CPU turns off after seconds

V2 premier / 921008040804
February 22, 2009 at 11:35:52
Specs: Windows XP, 512 MB
My CPU has been turning off automatically. I was able to access the BIOS screen and saw that it was running at around 80 degrees celsius. I took it apart and removed a lot of dust, both from the fan attached to the motherboard and in random areas. I put it back together turned it on and found that now the problem is worse and it turns off at exactly the same time, which is around 8-10 seconds. I again removed the side panel and tried turning it on and saw that both fans are working; but the problem persists. I assume that it is a hardware problem; but don't know what. Can it still overheat if the side panel is removed and there is airflow throughout? Please help!

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February 22, 2009 at 12:54:45
Your mboard, or sometimes the cpu itself, has afeature that shuts off the mboard when the cpu temp gets too hot.

If this has been going on for any more than a very short time, the cpu may already be damaged.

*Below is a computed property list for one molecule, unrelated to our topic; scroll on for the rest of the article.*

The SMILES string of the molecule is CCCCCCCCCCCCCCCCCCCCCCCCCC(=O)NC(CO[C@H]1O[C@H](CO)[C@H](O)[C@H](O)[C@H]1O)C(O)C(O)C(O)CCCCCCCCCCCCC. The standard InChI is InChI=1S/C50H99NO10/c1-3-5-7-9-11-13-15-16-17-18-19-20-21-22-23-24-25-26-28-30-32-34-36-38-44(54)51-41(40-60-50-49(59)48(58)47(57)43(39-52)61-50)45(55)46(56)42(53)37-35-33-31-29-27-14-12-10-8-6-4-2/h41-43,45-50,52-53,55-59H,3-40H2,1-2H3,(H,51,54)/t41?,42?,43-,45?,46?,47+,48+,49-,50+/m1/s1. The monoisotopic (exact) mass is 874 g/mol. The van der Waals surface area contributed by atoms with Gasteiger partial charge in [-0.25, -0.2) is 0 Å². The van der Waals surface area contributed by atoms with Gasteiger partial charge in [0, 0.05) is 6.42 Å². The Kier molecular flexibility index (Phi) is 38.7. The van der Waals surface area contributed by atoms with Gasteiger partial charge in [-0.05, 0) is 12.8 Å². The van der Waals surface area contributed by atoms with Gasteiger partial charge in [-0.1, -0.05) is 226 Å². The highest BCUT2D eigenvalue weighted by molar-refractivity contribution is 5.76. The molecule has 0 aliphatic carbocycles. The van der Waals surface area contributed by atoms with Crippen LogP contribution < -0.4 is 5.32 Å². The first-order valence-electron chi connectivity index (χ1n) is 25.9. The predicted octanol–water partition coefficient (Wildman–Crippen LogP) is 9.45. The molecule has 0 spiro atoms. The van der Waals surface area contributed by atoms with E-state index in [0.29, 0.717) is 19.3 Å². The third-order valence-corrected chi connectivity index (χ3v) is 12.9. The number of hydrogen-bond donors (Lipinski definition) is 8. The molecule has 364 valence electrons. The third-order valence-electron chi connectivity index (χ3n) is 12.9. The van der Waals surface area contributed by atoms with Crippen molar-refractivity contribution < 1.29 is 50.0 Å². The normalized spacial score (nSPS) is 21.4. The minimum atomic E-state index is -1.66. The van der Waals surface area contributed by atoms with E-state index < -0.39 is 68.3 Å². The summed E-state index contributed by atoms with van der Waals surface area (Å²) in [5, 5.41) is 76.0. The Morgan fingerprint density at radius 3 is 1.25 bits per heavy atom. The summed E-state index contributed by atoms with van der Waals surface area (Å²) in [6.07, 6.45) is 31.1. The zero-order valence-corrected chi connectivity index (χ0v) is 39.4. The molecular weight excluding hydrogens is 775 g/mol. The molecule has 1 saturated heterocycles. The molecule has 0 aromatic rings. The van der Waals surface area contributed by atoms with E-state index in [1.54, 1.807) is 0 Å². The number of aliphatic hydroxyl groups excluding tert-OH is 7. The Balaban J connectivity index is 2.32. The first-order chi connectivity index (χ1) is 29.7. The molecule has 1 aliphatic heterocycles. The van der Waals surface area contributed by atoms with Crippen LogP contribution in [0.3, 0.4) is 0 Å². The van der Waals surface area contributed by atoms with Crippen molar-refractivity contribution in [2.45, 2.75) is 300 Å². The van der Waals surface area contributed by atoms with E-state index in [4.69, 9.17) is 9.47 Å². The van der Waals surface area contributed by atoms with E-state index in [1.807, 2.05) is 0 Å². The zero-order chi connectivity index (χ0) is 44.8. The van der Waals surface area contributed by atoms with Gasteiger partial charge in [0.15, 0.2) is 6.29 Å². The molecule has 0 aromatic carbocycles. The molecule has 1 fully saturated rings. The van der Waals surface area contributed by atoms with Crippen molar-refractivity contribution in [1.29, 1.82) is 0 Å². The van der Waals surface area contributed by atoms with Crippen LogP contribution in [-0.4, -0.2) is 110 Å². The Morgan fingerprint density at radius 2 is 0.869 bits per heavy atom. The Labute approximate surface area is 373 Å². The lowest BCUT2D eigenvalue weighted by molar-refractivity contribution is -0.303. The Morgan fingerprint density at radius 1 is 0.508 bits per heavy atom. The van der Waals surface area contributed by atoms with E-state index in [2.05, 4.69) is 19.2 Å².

There's no way a properly installed proper heatsink/cpu fan combo should ever allow the cpu to get that hot!

Did the heatsink/cpu fan combo come with the cpu or did you use one you got separately?

Are you overclocking anything, or have anything to do with the cpu set to non-standard settings, particularly it's core voltage?

Did you or some other amatuer install the cpu heatsink?
If the heatsink is not dead flat ontop of the cpu, and/or if you neglected to install a thermal pad or thermal paste or thermal grease between the heatsink and the cpu, the cpu will overheat very rapidly.

If the thermal pad is damaged, you scrapeit off and replace it with another thermal bad, or either thermal paste or thermal grease.
If it had thermal paste on it that has hardened, you must scrape it off and use a thermal pad or thermal paste or thermal grease.
- I recommend the thermal grease because it never hardens - e.g. silicon thermal compound - it's translucent rather than opaque when in a thin layer.

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February 22, 2009 at 15:53:36
I recommend a thermal pad for people who are not experienced. If you use paste, just use an exteremely small amount. You just want enough to fill the 'microscopic' defects.

When removing paste or pad, be gentle and use plastic, you don't want to put any gouges in the CPU or heatsink. Final cleanup should be done with alcohol.

Here's Artic Silvers instructions, but it should be good for any thermal compound.

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